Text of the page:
The program aims to help more local children attend preschool, via tuition assistance payments for families, and provides training to the preschool and daycare centers so they offer a higher quality of education and care. The biggest effort is in Dayton, where an income tax levy pays for services.
Nathan Warner, principal of Trotwood’s Early Learning Center, said his district has already been working on family engagement and mental health supports – two Preschool Promise staples.
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“We’re marrying the academic strategies we’ve always known about with some of the social-emotional issues – addressing the whole child,” Warner said. “The instructional strategies alone are not going to move our kids forward. We need to address how they’re thinking, where they’re coming from and what the needs of the family are.”
Data from late last year showed that Preschool Promise 4-year-olds made “significant gains in school readiness” in 2017-18. But the program is limited to 4-year-olds, and limited geographically, so the countywide “kindergarten readiness” rate was stuck at 38 percent, below the statewide rate, which has inched up to 42 percent.
Lightcap called that 38 percent number “really frustrating,” as local officials continue to attack readiness gaps that show black children far behind white children and boys far behind girls.
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“I am determined that we are going to get past that 40 percent mark,” she said. “Yes those gaps are consistent with national trends, but we don’t want to be consistent with that trend. … Preschool Promise is only impacting 1,800 4-year-olds, and our challenge is that we have to look at our whole system from birth to age 5.”
Gov. Mike DeWine will unveil his first state budget proposal next week, and he has spoken frequently about making early childhood issues a high priority, especially in low-income communities, not just in the schools, but in family homes.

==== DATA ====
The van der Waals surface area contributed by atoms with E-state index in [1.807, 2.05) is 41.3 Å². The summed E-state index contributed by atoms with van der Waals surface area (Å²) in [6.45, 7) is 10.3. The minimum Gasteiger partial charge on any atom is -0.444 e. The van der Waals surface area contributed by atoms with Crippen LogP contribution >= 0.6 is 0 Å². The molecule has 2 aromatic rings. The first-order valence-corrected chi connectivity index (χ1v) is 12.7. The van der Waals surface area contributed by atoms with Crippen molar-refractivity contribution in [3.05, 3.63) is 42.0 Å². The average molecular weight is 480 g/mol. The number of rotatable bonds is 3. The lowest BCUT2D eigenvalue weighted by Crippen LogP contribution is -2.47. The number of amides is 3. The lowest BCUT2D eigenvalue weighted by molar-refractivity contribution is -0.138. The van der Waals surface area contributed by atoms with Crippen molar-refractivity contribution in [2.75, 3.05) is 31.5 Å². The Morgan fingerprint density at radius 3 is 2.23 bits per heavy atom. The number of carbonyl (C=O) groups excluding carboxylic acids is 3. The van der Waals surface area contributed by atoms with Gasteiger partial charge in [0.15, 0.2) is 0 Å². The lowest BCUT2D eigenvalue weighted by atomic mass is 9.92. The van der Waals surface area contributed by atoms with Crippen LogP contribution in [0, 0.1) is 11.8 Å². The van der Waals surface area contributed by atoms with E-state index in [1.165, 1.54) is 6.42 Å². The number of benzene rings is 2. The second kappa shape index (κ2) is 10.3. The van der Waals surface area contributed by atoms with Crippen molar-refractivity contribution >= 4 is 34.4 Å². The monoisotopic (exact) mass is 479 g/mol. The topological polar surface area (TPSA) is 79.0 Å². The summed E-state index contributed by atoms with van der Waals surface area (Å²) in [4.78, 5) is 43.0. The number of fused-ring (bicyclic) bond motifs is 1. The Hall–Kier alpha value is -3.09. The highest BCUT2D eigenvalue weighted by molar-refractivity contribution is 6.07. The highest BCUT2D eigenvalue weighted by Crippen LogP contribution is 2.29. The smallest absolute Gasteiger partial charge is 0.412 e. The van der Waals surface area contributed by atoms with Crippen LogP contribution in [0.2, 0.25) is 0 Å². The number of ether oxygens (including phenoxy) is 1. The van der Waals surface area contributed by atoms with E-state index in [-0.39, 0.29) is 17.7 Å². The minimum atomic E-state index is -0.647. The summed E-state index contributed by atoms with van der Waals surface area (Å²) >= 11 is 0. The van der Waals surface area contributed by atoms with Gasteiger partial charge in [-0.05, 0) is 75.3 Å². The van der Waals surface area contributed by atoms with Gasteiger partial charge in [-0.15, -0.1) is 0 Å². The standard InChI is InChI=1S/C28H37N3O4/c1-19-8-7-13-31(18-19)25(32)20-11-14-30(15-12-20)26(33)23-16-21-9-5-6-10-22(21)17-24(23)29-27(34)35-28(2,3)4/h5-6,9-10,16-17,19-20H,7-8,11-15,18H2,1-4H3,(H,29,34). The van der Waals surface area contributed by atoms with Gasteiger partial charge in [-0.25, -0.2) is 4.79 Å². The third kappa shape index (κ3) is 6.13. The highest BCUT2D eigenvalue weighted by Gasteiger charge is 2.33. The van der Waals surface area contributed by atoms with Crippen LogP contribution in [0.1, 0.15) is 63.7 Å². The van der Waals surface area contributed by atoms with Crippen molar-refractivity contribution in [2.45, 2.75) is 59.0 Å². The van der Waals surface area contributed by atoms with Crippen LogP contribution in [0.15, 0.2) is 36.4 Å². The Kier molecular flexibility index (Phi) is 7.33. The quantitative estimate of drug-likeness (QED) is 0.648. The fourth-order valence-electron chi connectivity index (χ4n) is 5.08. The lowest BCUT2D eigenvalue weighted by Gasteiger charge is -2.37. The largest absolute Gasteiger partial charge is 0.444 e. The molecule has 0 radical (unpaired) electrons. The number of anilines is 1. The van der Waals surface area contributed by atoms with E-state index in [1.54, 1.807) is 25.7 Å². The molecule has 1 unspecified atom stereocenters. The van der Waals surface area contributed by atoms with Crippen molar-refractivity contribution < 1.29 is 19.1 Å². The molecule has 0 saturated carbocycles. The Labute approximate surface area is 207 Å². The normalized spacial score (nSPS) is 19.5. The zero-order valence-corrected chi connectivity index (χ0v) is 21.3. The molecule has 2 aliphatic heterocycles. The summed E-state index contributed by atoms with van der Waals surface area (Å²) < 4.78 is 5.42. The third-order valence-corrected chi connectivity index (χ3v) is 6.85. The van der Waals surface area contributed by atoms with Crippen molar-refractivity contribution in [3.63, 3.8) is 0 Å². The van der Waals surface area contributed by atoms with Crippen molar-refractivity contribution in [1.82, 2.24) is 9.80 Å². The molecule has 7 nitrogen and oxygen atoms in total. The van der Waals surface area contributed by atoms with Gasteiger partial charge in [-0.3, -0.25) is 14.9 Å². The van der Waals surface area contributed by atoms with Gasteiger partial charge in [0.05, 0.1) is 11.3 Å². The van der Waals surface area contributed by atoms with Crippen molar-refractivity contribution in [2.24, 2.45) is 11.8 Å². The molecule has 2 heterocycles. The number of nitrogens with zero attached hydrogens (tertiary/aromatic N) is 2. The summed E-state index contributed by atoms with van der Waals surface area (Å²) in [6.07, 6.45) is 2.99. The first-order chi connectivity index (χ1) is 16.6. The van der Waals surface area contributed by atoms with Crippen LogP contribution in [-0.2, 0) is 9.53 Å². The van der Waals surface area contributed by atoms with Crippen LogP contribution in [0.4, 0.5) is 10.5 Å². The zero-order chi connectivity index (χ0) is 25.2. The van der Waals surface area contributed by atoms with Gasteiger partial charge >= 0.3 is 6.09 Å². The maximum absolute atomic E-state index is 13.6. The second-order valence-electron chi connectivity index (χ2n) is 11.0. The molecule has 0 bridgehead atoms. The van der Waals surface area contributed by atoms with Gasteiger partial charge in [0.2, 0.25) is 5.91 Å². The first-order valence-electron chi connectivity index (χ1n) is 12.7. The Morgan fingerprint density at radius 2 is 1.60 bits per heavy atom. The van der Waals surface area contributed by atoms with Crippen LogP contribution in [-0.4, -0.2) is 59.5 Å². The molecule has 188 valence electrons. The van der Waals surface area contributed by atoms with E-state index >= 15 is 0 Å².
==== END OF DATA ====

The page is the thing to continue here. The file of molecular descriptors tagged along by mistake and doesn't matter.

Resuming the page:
Joy Parson, owner of ABC Child Development Center on Hoover Avenue in Dayton, said the cliché that it takes a village to raise a child is true. She said families need more involvement in their children’s education, and schools need continued training on behavior, child trauma and handling aggression.
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Speakers at Friday’s 10th annual Readiness Summit focused on some of those obstacles that educators can overcome. Shauna Adams of the University of Dayton talked about family engagement. Michael Carter of Sinclair Community College focused on the power of each individual and the need for educational equity.
Jessica Davies of the Montgomery County Educational Service Center urged teachers to consider the traumas that some students bring to school, suggesting that adults who prove to those kids that they truly care about them can help children build the resilience to succeed.
Centerville kindergarten teacher Meryl Matthews said one challenge is fitting so much into a child’s day, as expectations have increased.
“We have moved more toward the academic piece of it, however all kindergarten teachers know developmentally appropriate practices, and they know that we have to incorporate movement and brain breaks,” she said. “We’re just a little bit more intentional in how we’re organizing our day to maximize the time for the kids.”
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